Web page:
The authors would like to thank the children and parents who participated in the study. This work was supported by Plan Nacional de Investigación Científica, Desarrollo e Innovación Tecnológica (I + D + I), Instituto de Salud Carlos III-Fondo de Investigación Sanitaria (FONDOS FEDER) Projects no PI 020826 and PI051968 and Redes temáticas de investigación cooperativa RETIC (Red SAMID RD12/0026/0015). CG-L is a recipient of a fellowship from Plan Propio UGR.

Author Contributions

Conceived of and designed the experiments: Ángel Gil and Concepción M. Aguilera Collected the samples: Inés Tofe, Mercedes Gil-Campos, and Ramón Cañete. Performed the experiments: Concepción M. Aguilera and Carolina Gomez-Llorente Analysed the data: Concepción M. Aguilera Carolina Gomez-Llorente, and Ángel Gil. Wrote the manuscript: Concepción M. Aguilera and Carolina Gomez-Llorente.

Conflicts of Interest

The authors declare no conflicts of interest.

References

  1. De Bruyne, R.M.; Fitzpatrick, E.; Dhawan, A. Fatty liver disease in children: Eat now pay later. Hepatol. Int. 2010, 4, 375–385. [Google Scholar]
  2. Alligier, M.; Meugnier, E.; Debard, C.; Lambert-Porcheron, S.; Chanseaume, E.; Sothier, M.; Loizon, E.; Hssain, A.A.; Brozek, J.; Scoazec, J.Y.; et al. Subcutaneous adipose tissue remodeling during the initial phase of weight gain induced by overfeeding in humans. J. Clin. Endocrinol. Metab. 2012, 97, E183–E192. [Google Scholar]
  3. Kershaw, EE; Flier, JS. Adipose tissue as an endocrine organ. J. Clin. Endocrinol. Metab. 2004, 89, 2548–2556. [Google Scholar]
  4. Tchernof, A.; Despres, J.P. Pathophysiology of human visceral obesity: An update. Physiol. Rev. 2013, 93, 359–404. [Google Scholar] [CrossRef] [PubMed]
  5. Ibrahim, M.M. Subcutaneous and visceral adipose tissue: Structural and functional differences. Obes. Rev. 2010, 11, 11–18. [Google Scholar] [CrossRef] [PubMed]
  6. Insenser, M.; Montes-Nieto, R.; Vilarrasa, N.; Lecube, A.; Simó, R.; Vendrell, J.; Escobar-Morreale, H.F. A nontargeted proteomic approach to the study of visceral and subcutaneous adipose tissue in human obesity. Mol. Cell. Endocrinol. 2012, 363, 10–19. [Google Scholar] [CrossRef] [PubMed]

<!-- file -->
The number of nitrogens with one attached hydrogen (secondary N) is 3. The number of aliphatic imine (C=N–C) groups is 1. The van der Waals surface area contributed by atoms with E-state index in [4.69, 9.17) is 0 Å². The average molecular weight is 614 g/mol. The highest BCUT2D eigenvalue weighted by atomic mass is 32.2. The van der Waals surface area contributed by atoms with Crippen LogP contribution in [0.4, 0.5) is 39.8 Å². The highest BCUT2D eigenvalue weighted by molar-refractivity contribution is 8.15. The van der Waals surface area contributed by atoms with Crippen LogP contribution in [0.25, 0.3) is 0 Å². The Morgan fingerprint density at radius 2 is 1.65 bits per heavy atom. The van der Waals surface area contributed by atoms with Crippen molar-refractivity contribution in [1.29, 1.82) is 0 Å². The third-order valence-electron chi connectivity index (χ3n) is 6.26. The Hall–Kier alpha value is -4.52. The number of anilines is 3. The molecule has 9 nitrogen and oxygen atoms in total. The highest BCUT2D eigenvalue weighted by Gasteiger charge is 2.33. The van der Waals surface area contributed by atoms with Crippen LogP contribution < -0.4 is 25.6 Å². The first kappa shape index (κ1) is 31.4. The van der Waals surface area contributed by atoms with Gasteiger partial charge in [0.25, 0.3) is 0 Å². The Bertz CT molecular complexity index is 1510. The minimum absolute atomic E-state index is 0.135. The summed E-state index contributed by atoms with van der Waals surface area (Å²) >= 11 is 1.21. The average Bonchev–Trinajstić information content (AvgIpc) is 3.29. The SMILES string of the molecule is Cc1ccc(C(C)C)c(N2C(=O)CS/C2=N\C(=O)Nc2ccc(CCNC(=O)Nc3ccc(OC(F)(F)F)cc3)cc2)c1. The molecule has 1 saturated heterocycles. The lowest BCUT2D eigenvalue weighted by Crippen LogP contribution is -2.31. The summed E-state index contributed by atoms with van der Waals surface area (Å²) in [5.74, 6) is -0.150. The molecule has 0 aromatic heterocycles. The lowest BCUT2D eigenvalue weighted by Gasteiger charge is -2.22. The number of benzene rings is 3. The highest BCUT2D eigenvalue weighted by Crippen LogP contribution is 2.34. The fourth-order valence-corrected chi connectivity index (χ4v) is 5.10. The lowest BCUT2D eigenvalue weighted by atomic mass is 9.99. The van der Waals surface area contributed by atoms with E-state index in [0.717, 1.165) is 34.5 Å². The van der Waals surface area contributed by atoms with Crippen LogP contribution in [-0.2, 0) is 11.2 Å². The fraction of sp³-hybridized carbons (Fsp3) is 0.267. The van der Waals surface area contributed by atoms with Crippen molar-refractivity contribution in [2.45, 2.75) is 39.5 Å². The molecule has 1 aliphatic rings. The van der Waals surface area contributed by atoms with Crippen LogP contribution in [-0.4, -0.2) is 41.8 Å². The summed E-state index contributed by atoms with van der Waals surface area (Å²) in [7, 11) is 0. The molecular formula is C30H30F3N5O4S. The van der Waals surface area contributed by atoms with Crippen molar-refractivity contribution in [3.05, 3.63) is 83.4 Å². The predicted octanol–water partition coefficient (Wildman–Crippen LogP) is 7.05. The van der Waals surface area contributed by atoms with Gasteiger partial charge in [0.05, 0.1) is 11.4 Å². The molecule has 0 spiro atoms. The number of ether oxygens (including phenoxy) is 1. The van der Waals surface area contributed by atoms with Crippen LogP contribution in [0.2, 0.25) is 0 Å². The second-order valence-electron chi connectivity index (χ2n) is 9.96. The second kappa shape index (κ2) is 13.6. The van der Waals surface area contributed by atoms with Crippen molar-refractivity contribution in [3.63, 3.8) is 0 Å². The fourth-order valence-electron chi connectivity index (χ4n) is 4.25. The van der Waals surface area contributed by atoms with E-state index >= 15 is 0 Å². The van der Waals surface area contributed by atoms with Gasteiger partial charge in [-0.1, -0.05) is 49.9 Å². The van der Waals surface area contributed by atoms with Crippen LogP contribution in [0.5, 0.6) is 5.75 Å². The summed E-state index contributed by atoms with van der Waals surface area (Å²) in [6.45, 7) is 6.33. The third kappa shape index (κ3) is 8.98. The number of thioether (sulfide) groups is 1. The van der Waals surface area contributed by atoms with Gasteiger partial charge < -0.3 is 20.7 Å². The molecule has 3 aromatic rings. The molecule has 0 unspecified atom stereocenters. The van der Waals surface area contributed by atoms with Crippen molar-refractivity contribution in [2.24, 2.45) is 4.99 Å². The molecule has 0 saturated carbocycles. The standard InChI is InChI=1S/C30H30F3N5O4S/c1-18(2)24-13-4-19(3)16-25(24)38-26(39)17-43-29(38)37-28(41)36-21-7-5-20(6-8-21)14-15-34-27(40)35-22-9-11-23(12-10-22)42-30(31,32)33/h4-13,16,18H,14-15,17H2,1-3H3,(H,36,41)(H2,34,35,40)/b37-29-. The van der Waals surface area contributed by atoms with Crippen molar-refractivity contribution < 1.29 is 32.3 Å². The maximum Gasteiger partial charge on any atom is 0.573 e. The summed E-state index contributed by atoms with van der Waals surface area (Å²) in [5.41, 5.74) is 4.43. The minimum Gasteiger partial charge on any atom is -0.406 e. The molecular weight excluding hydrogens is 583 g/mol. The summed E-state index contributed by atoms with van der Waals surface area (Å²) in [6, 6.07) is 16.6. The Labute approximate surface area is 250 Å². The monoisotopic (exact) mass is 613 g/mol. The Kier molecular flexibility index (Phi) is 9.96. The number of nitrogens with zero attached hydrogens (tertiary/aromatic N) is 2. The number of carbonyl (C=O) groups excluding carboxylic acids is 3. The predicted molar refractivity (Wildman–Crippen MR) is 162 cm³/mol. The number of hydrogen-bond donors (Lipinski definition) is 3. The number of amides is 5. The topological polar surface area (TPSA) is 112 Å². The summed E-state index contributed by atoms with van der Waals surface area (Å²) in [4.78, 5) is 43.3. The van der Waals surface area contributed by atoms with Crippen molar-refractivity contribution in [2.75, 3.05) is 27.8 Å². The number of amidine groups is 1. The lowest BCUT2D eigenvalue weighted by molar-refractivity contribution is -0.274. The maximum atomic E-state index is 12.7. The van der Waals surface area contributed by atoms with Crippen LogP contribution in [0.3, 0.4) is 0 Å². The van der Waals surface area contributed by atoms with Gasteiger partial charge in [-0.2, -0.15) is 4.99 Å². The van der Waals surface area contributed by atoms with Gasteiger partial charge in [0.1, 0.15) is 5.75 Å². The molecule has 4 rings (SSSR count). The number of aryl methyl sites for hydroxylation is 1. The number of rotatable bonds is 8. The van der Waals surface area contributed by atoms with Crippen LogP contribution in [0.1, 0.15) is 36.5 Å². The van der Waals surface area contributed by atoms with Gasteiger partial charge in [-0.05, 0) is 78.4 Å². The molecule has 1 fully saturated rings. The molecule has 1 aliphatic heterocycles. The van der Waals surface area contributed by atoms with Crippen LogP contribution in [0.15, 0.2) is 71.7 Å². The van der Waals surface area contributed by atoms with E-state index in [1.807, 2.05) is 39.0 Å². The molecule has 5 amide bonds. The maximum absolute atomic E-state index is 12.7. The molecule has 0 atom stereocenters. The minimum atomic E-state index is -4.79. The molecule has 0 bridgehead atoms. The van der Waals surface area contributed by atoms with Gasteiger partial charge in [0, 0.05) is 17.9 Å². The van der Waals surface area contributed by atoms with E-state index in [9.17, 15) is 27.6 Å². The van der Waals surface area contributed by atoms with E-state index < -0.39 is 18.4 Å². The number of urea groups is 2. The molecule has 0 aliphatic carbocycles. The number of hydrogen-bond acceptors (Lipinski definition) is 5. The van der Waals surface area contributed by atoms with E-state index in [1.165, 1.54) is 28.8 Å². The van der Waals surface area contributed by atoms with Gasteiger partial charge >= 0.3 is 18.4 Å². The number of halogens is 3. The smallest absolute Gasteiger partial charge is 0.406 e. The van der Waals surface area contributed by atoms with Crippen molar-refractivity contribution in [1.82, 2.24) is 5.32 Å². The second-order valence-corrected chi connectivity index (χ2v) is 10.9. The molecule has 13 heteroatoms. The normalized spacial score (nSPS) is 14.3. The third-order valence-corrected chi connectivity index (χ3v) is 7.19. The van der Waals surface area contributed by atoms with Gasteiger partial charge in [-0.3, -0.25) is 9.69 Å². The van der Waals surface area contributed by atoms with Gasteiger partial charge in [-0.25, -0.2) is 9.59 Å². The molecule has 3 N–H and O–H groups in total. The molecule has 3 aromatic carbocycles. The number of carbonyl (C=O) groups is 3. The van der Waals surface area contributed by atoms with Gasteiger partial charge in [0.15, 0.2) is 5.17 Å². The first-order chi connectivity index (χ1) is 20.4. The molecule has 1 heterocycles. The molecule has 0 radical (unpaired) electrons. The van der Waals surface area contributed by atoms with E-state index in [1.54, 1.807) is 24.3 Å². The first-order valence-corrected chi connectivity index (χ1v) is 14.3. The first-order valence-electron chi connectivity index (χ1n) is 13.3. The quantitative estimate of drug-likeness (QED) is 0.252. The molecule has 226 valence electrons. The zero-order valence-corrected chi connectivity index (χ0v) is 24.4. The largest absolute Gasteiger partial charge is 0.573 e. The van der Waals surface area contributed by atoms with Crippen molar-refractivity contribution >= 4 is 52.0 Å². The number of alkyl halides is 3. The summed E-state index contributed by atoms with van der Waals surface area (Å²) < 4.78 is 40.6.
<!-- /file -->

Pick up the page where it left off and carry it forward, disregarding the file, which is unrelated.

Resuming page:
7. Gil, A.; Olza, J.; Gil-Campos, M.; Gomez-Llorente, C.; Aguilera, C.M. Is adipose tissue metabolically different at different sites? Int. J. Pediatr. Obes. 2011, 6, 13–20. [Google Scholar] [CrossRef] [PubMed]
  8. Gerhard, G.S.; Styer, A.M.; Strodel, W.E.; Roesch, S.L.; Yavorek, A.; Carey, D.J.; Wood, G.C.; Petrick, A.T.; Gabrielsen, J.; Ibele, A.; et al. Gene expression profiling in subcutaneous, visceral and epigastric adipose tissue of patients with extreme obesity. Int. J. Obes. 2014, 38, 371–378. [Google Scholar]
  9. Linder, K.; Arner, P.; Flores-Morales, A.; Tollet-Egnell, P.; Norstedt, G. Differentially expressed genes in visceral or subcutaneous adipose tissue of obese men and women. J. Lipid Res. 2004, 45, 148–154. [Google Scholar] [CrossRef] [PubMed]
  10. Lee, Y.H.; Nair, S.; Rousseau, E.; Allison, D.B.; Page, G.P.; Tatarami, P.A.; Bogardus, C.; Permana, P.A. Microarray profiling of isolated abdominal subcutaneous adipocytes from obese vs. non-obese Pima Indians: Increased expression of inflammation-related genes. Diabetologia 2005, 48, 1776–1783. [Google Scholar]
  11. Gomez-Ambrosi, J.; Catalán, V.; Diez-Caballero, A.; Martinez-Cruz, L.A.; Gil, M.J.; García-Foncillas, J.; Cienfuegos, J.A.; Salvador, J.; Mato, J.M.; Frühbeck, G. Gene expression profile of omental adipose tissue in human obesity. FASEB J. 2004, 18, 215–217. [Google Scholar] [PubMed]
  12. Baranova, A.; Collantes, R.; Gowder, S.J.; Elariny, H.; Schlauch, K.; Younoszai, A.; King, S.; Randhawa, M.; Pusulury, S.; Alsheddi, T.; et al. Obesity-related differential gene expression in the visceral adipose tissue. Obes. Surg. 2005, 15, 758–765. [Google Scholar]